March 25, 2020: When Kelvin Sewell was the police chief of Pocomoke City, Maryland, he asked the Office of the State Prosecutor (OSP) to look into threats and harassment against Black police officers in Worcester County. In response, city officials fired him and two other Black officers. The OSP and Worcester County State’s Attorney’s Office also began investigating Sewell, the county’s first Black police chief. Despite inadequate evidence and witness intimidation, Sewell was charged with “misconduct” and convicted.
This March, the Public Justice Center, together with Citizens for a Better Pocomoke, Pocomoke City Councilwoman Diane Downing, Worcester County Branch of the NAACP, and the Caucus of African American Leaders, contributed an amicus brief to a case challenging the unjust conviction of former Chief Sewell.
Our brief argued that this prosecution is an outgrowth of longstanding practices on Maryland’s Eastern Shore of denying blatant race discrimination, holding Black residents to a higher standard than their white counterparts, and punishing those who resist white officials’ abuse of authority. The brief chronicles the region’s history of race discrimination, from enslavement through Jim Crow, segregation in schools and jobs, and resistance to establishing a fair voting system, to the present. The brief examines how this legacy continues today, providing examples of how a largely white city government has dismissed and retaliated against employees of color who express concerns about a racially hostile work environment, including within the police department. As members of Worcester County’s Black community with firsthand experience of this toxic culture, Citizens for a Better Pocomoke, Pocomoke City Councilwoman Diane Downing, the Worcester County Branch of the NAACP, and the Caucus of African American Leaders believe that it is important to understand the vindictive prosecution of former Chief Sewell in the context of this history.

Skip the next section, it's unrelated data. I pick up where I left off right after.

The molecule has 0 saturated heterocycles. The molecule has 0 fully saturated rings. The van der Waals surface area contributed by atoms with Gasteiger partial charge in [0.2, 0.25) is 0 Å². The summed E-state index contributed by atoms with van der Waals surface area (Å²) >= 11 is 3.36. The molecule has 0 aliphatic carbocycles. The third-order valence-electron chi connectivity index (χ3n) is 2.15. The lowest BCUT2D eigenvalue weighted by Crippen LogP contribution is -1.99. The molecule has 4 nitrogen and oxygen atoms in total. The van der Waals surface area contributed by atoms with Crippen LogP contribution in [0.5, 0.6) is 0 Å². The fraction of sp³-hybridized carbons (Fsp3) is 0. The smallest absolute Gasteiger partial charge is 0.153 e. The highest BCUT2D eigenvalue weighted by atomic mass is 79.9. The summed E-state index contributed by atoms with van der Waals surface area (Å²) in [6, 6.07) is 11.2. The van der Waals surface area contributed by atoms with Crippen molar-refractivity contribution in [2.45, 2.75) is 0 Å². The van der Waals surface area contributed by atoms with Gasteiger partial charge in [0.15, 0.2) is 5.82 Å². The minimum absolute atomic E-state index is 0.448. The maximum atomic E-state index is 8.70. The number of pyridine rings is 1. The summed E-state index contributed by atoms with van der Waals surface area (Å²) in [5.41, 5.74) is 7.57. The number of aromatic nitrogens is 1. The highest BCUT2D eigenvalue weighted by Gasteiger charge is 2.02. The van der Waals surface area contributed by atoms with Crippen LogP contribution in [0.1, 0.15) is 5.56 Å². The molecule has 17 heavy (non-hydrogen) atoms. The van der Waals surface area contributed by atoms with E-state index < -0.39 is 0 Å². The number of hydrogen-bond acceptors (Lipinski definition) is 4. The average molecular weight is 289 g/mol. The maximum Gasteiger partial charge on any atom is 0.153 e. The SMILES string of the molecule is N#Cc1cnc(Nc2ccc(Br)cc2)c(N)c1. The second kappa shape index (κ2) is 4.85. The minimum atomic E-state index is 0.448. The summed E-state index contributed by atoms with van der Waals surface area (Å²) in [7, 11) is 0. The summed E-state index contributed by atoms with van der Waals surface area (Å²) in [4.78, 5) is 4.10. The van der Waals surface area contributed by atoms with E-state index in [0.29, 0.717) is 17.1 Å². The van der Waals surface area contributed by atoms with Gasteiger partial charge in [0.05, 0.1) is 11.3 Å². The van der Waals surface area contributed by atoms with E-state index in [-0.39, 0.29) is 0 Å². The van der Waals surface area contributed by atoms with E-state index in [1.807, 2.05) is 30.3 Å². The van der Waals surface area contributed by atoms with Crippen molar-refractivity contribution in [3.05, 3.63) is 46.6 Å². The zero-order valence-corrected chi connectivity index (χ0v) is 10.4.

Our brief joins three others from other civil rights groups and law enforcement associations. Read about the other briefs in a press release by the ACLU of Maryland, the author of one of the other briefs.